JUDY WOODRUFF: Finally tonight, Margaret Warner begins a reporting trip from Brazil, a nation going for the gold on the field and off.
MARGARET WARNER: "The World Cup is ours," goes the old Brazilian soccer song. "We're good with samba. We're good with leather."
Today, at the FIFA World Cup game viewing arena on Rio's famed Copacabana Beach, it was all about that leather ball. Thousands thronged to watch Brazil's green and yellow Canarinhos battle Portugal, the tiny European country that colonized this vast one centuries ago.
After two earlier victories, Brazil has already nailed a slot in the next World Cup round, so today's match was just for bragging rights. Still, the crowd roared and groaned at each pass, each foul, each corner kick and save.
MAN: To us Brazilians, every match matters.
MARGARET WARNER: Twenty-two-year-old Marine Felipe Nascimento and his sister, Hosana (ph), wouldn't have missed it.
FELIPE NASCIMENTO, Brazil: We're born liking soccer. It's in our blood. It's in our veins.
Dirceu Carlini felt just as intensely.
DIRCEU CARLINI, Brazil (through translator): We're born with a soccer ball between our feet, like Americans are born with a basketball.
MARGARET WARNER: Brazilians have an enduring love affair with soccer, playing in streets and alleys, on fields and beaches. And their passion has produced an unmatched five World Cup crowns over the past half-century.
For this once desperately poor Latin American company, soccer was one of the few national achievements that made the world take notice. Columnist and cultural observer Arthur Dapieve says soccer also served a crucial social need, bridging the chasm between Brazil's dispossessed majority and its tiny European-descended elite.
ARTHUR DAPIEVE, columnist: Soccer provides a feeling you could share with your neighborhood, no matter if it's rich -- he's rich or he's poor, gave the sense of identity, and has a sense of purpose for the country.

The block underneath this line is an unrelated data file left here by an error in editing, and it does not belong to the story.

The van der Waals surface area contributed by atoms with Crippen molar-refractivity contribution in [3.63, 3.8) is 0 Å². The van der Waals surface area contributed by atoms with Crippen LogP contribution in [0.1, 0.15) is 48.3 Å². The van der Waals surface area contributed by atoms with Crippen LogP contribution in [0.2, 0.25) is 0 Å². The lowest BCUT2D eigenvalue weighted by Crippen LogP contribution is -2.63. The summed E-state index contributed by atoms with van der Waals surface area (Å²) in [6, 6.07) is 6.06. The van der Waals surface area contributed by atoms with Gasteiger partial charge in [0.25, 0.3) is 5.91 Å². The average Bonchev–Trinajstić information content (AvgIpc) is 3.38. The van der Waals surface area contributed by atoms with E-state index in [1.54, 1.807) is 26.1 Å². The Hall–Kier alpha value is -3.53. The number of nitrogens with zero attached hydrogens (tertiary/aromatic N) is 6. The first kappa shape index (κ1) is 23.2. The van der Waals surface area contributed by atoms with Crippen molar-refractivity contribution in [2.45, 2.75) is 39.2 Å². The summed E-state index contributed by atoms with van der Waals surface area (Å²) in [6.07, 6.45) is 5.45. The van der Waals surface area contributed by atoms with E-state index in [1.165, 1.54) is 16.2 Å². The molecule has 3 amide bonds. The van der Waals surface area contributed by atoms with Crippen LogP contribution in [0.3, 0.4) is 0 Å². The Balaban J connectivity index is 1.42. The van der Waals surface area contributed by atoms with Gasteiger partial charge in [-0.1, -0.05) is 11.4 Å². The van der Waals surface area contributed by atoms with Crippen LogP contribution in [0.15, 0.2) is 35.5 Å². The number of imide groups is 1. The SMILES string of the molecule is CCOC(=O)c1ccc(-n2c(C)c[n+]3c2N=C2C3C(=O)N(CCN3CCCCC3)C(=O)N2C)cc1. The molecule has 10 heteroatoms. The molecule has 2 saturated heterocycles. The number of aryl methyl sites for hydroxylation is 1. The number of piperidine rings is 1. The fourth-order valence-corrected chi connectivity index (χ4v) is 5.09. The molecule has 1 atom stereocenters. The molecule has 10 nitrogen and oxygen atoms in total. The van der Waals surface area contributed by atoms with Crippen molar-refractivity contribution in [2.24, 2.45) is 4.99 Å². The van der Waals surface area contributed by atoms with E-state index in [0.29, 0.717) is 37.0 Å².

MARGARET WARNER: So, it's something to be proud of?
ARTHUR DAPIEVE: Yes, I think so.
MARGARET WARNER: There has been pride, too, in how they won, with such daring and ballet-like artistry that Brazilian soccer was dubbed "joga bonito," the beautiful game. The world first saw it in 1958, when the iconic Pele led his team to its first World Cup win.
Other victories followed in 1962, 1970, and, after a long, dry spell, in 1994 and 2002. But today, Brazil has a lot more to be proud of. With its growing economy and no national debt, it's weathered the global recession better than most. The skyscrapers keep rising. And more important, so does its middle class, as more Brazilians emerge from the ranks of the poor.
That was on the mind of sushi restaurant owner Marcos Pires, who hosted his friends at a viewing party in his apartment in the trendy Leblon neighborhood.
MARCOS PIRES, sushi restaurant owner (through translator): Brazil has been growing. And now we have other fields to be proud of. People used to ask us only about soccer. But today, Brazil isn't just respected for soccer, but for lots of things.
MARGARET WARNER: Brazil's growing maturity has come at a price, perhaps, for its soccer game. Its team has traded in the risk-taking, offense-driven style of old for a cautious, strategic-minded game.
"To those who complain about style," one of its top players said recently, "I say nothing's more beautiful than winning."
Winning and style were what the fans were looking for today, fans like Ivone (ph) and William Sabona.
WILLIAM SABONA, Brazil (through translator): What matters is to win and to play beautifully. That's what Brazil know knows how to do.